Good writing and good storytelling are not one in the same.

social-media-content-creation-hampton-roadsWhy aren’t people interacting with my social media posts?

Why aren’t they sharing my pictures? What does Company X have that my company is lacking? If you find yourself asking these questions, you’re far from alone. A lot of businesses in the Hampton Roads areas that we meet with face the same questions. Mastering the art of turning an ordinary bit of information into an interesting story is not always as straightforward as it sounds. In this day and age, you’re not only competing within your own industry for business, but competing with other industries, causes, and individuals for the attention of a large, shared audience. So what’s the answer?

Stop stating the cold, hard facts.

I’m not saying to lie, or even to fudge the truth. What I mean is that too many companies create content simply by stating facts and maybe attaching a relevant picture to those facts. They then wonder why people aren’t interacting. You have to put yourself into the shoes of an average Joe. Not an average person in your industry, not an average person in sales, marketing, or management of any industry… But an average Joe that may or may not have any knowledge of your specific industry. One of the most common areas where content creators struggle with this concept is in professional services (doctors, lawyers, etc.). It can be very difficult to glamorize content that is, in and of itself, very straightforward. The trick is to focus not on the information, but on how it might apply to our good ol’ average Joe.

Don’t write…Tell a story.

If you focus too heavily on structure and accuracy, it’s easy to lose the story. The best piece of advice I can offer for getting started with content creation is just to let the pen (or your fingers on the keyboard) flow. In the very early stages, it’s perfectly ok to not have an exact direction. Think of a big, general subject, and just start writing. Think of it as a brainstorming session. Leave the graphs and charts out, though. In the infancy of your content creation, rigid structure can steal your story-telling thunder. When you begin this free-flowing brainstorming session, be sure to choose a topic that you know and care about. As you write, you will often find a direction naturally.

Make it relatable.

Now that you’ve got a direction for your content, STOP! Ok, don’t stop altogether, but don’t get ahead of yourself. This is where a lot of content-creation takes a turn for the booorrrrriiiinnnnnggggg. Many of us who work all day, every day in our respective fields can be tempted to spew nothing but facts and statistics, because this is how we measure our own efficacy. Your average reader will often be more interested in the following thanj they will in the writer’s measures of personal success.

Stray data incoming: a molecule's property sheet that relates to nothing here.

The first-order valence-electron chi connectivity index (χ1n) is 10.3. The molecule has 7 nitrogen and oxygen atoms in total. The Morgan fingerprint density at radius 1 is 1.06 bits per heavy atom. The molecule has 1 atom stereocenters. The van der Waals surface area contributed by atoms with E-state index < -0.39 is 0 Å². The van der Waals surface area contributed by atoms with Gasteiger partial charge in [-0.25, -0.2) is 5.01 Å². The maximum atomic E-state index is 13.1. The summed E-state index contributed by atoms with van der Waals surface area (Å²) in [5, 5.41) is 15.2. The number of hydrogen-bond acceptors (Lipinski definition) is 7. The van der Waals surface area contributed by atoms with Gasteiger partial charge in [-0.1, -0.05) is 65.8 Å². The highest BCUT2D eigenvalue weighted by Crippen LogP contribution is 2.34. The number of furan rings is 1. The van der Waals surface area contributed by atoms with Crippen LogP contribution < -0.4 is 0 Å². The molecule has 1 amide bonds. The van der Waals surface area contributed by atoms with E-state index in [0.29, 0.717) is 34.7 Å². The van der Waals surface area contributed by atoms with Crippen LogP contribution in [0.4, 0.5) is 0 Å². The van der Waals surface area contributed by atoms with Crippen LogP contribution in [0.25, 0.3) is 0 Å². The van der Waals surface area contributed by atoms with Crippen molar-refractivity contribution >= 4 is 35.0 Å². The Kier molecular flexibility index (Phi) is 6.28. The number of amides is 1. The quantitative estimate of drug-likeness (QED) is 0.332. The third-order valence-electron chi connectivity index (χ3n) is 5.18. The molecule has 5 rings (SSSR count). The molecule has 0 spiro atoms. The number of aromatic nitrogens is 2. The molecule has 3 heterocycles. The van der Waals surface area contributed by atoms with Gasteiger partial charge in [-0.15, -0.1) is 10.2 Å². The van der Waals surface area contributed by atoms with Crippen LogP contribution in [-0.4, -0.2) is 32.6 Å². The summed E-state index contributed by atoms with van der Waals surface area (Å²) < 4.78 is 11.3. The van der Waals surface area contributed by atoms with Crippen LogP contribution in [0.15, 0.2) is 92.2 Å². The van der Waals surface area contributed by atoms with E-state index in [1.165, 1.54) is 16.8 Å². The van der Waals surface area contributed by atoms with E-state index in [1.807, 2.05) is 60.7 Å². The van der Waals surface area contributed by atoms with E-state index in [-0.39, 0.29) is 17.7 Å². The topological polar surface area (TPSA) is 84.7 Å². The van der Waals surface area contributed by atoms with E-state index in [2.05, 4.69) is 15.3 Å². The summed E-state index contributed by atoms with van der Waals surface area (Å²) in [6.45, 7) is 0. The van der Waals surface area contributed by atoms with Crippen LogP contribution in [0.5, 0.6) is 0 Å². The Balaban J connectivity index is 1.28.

a)Entertainment

This is one of the best ways to encourage engagement. People deal with enough negativity every day. Pushing your content in a lighthearted, amusing direction will almost always up readership and engagement.

b)Help or Encouragement

Problems, problems, everywhere. People want solutions! More than that, they want solutions that they can understand and achieve. Are you a home restoration expert? Give people some awesome DIY tips and hacks! Are you a doctor? Offer encouraging success stories about people turning their health and lives around for the better. We know you’re an expert at what you do. You don’t have to blind people with the science behind what makes you an expert. Instead, use that expertise to help people in small ways. This is not only good for interaction, but it’s great for trust and client relationship-building. If your content is useful to your audience, then it is also valuable to them.

c)Relatability (“I’m NOT alone in this!”)

This is arguably the most important facet of good, quality content creation. Technical terms and industry-specific jargon is all well and good when it comes to communicating ideas with colleagues, but what good is it to the consumer? This is truly where story-telling comes into play. You can take your idea that you got in your brainstorming session, and focus down it into a story (real or hypothetical). Concentrate on showing the audience how the person in your story could easily be them!

To sum it all up…

Writing true, relevant, correct content is important. So important, that people often sacrifice the social aspect in order to clearly attain those qualities. Don’t be a part of that content-writing crowd. At the end of your piece of content…Whether it’s a blog, a short post, or an image description…Think to yourself, “If I came across this in my news feed, would I stop and interact?”


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